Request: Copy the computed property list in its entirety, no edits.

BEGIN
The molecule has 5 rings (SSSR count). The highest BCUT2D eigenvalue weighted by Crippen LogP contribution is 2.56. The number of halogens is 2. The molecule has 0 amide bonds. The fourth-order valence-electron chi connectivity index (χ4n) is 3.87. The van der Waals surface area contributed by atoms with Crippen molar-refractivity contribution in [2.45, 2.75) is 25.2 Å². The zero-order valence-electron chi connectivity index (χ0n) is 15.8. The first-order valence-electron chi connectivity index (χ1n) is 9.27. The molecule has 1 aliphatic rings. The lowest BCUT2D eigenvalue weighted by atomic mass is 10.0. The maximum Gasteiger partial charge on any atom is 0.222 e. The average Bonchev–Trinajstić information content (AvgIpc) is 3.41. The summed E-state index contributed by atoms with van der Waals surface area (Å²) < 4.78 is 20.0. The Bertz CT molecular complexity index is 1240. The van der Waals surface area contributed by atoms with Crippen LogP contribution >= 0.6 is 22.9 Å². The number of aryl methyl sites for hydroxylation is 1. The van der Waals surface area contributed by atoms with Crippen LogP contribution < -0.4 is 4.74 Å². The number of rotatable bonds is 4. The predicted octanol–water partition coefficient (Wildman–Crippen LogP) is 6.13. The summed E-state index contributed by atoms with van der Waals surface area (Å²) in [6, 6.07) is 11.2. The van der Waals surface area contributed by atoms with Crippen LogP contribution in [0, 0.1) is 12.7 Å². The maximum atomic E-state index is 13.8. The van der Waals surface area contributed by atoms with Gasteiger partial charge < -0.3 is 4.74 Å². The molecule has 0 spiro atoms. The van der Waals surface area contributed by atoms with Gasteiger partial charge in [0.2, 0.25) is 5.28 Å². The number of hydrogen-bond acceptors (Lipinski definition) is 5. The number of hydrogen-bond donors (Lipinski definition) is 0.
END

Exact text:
The molecule has 5 rings (SSSR count). The highest BCUT2D eigenvalue weighted by Crippen LogP contribution is 2.56. The number of halogens is 2. The molecule has 0 amide bonds. The fourth-order valence-electron chi connectivity index (χ4n) is 3.87. The van der Waals surface area contributed by atoms with Crippen molar-refractivity contribution in [2.45, 2.75) is 25.2 Å². The zero-order valence-electron chi connectivity index (χ0n) is 15.8. The first-order valence-electron chi connectivity index (χ1n) is 9.27. The molecule has 1 aliphatic rings. The lowest BCUT2D eigenvalue weighted by atomic mass is 10.0. The maximum Gasteiger partial charge on any atom is 0.222 e. The average Bonchev–Trinajstić information content (AvgIpc) is 3.41. The summed E-state index contributed by atoms with van der Waals surface area (Å²) < 4.78 is 20.0. The Bertz CT molecular complexity index is 1240. The van der Waals surface area contributed by atoms with Crippen LogP contribution >= 0.6 is 22.9 Å². The number of aryl methyl sites for hydroxylation is 1. The van der Waals surface area contributed by atoms with Crippen LogP contribution < -0.4 is 4.74 Å². The number of rotatable bonds is 4. The predicted octanol–water partition coefficient (Wildman–Crippen LogP) is 6.13. The summed E-state index contributed by atoms with van der Waals surface area (Å²) in [6, 6.07) is 11.2. The van der Waals surface area contributed by atoms with Crippen LogP contribution in [0, 0.1) is 12.7 Å². The maximum atomic E-state index is 13.8. The van der Waals surface area contributed by atoms with Gasteiger partial charge < -0.3 is 4.74 Å². The molecule has 0 spiro atoms. The van der Waals surface area contributed by atoms with Gasteiger partial charge in [0.2, 0.25) is 5.28 Å². The number of hydrogen-bond acceptors (Lipinski definition) is 5. The number of hydrogen-bond donors (Lipinski definition) is 0.